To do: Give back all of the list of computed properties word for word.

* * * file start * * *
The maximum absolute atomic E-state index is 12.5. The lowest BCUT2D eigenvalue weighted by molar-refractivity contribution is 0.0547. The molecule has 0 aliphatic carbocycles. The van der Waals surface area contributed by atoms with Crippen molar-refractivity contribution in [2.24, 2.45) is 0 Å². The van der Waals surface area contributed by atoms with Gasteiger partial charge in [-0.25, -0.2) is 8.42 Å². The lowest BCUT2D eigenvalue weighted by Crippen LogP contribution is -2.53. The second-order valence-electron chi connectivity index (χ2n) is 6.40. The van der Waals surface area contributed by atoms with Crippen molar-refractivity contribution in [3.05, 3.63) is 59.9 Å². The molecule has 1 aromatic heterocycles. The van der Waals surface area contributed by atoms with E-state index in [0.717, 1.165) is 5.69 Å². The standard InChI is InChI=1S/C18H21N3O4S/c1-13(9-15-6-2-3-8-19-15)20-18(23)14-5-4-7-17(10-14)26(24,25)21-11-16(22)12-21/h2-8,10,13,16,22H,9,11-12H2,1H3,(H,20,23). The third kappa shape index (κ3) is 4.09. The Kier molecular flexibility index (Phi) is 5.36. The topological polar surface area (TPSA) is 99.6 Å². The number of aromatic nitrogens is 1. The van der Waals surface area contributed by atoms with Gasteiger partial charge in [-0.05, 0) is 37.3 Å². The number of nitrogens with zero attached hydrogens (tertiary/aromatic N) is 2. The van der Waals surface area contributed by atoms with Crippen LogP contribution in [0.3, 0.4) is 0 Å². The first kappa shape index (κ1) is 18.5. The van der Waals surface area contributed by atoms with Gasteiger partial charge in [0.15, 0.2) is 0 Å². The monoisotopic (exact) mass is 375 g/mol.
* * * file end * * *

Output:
The maximum absolute atomic E-state index is 12.5. The lowest BCUT2D eigenvalue weighted by molar-refractivity contribution is 0.0547. The molecule has 0 aliphatic carbocycles. The van der Waals surface area contributed by atoms with Crippen molar-refractivity contribution in [2.24, 2.45) is 0 Å². The van der Waals surface area contributed by atoms with Gasteiger partial charge in [-0.25, -0.2) is 8.42 Å². The lowest BCUT2D eigenvalue weighted by Crippen LogP contribution is -2.53. The second-order valence-electron chi connectivity index (χ2n) is 6.40. The van der Waals surface area contributed by atoms with Crippen molar-refractivity contribution in [3.05, 3.63) is 59.9 Å². The molecule has 1 aromatic heterocycles. The van der Waals surface area contributed by atoms with E-state index in [0.717, 1.165) is 5.69 Å². The standard InChI is InChI=1S/C18H21N3O4S/c1-13(9-15-6-2-3-8-19-15)20-18(23)14-5-4-7-17(10-14)26(24,25)21-11-16(22)12-21/h2-8,10,13,16,22H,9,11-12H2,1H3,(H,20,23). The third kappa shape index (κ3) is 4.09. The Kier molecular flexibility index (Phi) is 5.36. The topological polar surface area (TPSA) is 99.6 Å². The number of aromatic nitrogens is 1. The van der Waals surface area contributed by atoms with Gasteiger partial charge in [-0.05, 0) is 37.3 Å². The number of nitrogens with zero attached hydrogens (tertiary/aromatic N) is 2. The van der Waals surface area contributed by atoms with Crippen LogP contribution in [0.3, 0.4) is 0 Å². The first kappa shape index (κ1) is 18.5. The van der Waals surface area contributed by atoms with Gasteiger partial charge in [0.15, 0.2) is 0 Å². The monoisotopic (exact) mass is 375 g/mol.